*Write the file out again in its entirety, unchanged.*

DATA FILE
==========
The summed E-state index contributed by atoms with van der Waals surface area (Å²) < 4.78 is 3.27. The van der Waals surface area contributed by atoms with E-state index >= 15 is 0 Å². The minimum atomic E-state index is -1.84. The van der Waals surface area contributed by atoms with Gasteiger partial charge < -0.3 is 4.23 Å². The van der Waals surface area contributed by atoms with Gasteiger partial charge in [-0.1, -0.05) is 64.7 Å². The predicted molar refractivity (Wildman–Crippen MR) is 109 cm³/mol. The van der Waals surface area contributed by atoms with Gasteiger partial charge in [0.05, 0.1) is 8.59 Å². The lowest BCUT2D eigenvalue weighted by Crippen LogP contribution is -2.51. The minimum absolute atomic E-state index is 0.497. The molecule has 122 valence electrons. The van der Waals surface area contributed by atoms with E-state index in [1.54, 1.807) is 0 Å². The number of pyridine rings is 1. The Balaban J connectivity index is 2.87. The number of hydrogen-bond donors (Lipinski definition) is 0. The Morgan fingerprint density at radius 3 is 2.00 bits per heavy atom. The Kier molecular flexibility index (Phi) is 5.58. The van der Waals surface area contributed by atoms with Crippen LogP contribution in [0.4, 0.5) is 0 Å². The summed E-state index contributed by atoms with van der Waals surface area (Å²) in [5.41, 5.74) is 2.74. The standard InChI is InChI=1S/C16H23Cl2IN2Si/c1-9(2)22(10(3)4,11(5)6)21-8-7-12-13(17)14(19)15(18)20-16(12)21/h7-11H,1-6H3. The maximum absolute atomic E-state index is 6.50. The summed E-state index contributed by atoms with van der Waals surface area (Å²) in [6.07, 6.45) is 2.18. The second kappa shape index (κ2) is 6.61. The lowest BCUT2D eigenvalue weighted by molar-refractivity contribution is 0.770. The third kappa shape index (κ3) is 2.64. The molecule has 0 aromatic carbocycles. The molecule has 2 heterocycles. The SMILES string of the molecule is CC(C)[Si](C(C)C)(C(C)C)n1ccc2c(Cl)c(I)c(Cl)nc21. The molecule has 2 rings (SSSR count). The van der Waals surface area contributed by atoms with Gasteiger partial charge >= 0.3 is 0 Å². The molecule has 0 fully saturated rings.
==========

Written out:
The summed E-state index contributed by atoms with van der Waals surface area (Å²) < 4.78 is 3.27. The van der Waals surface area contributed by atoms with E-state index >= 15 is 0 Å². The minimum atomic E-state index is -1.84. The van der Waals surface area contributed by atoms with Gasteiger partial charge < -0.3 is 4.23 Å². The van der Waals surface area contributed by atoms with Gasteiger partial charge in [-0.1, -0.05) is 64.7 Å². The predicted molar refractivity (Wildman–Crippen MR) is 109 cm³/mol. The van der Waals surface area contributed by atoms with Gasteiger partial charge in [0.05, 0.1) is 8.59 Å². The lowest BCUT2D eigenvalue weighted by Crippen LogP contribution is -2.51. The minimum absolute atomic E-state index is 0.497. The molecule has 122 valence electrons. The van der Waals surface area contributed by atoms with E-state index in [1.54, 1.807) is 0 Å². The number of pyridine rings is 1. The Balaban J connectivity index is 2.87. The number of hydrogen-bond donors (Lipinski definition) is 0. The Morgan fingerprint density at radius 3 is 2.00 bits per heavy atom. The Kier molecular flexibility index (Phi) is 5.58. The van der Waals surface area contributed by atoms with Crippen LogP contribution in [0.4, 0.5) is 0 Å². The summed E-state index contributed by atoms with van der Waals surface area (Å²) in [5.41, 5.74) is 2.74. The standard InChI is InChI=1S/C16H23Cl2IN2Si/c1-9(2)22(10(3)4,11(5)6)21-8-7-12-13(17)14(19)15(18)20-16(12)21/h7-11H,1-6H3. The maximum absolute atomic E-state index is 6.50. The summed E-state index contributed by atoms with van der Waals surface area (Å²) in [6.07, 6.45) is 2.18. The second kappa shape index (κ2) is 6.61. The lowest BCUT2D eigenvalue weighted by molar-refractivity contribution is 0.770. The third kappa shape index (κ3) is 2.64. The molecule has 0 aromatic carbocycles. The molecule has 2 heterocycles. The SMILES string of the molecule is CC(C)[Si](C(C)C)(C(C)C)n1ccc2c(Cl)c(I)c(Cl)nc21. The molecule has 2 rings (SSSR count). The van der Waals surface area contributed by atoms with Gasteiger partial charge >= 0.3 is 0 Å². The molecule has 0 fully saturated rings.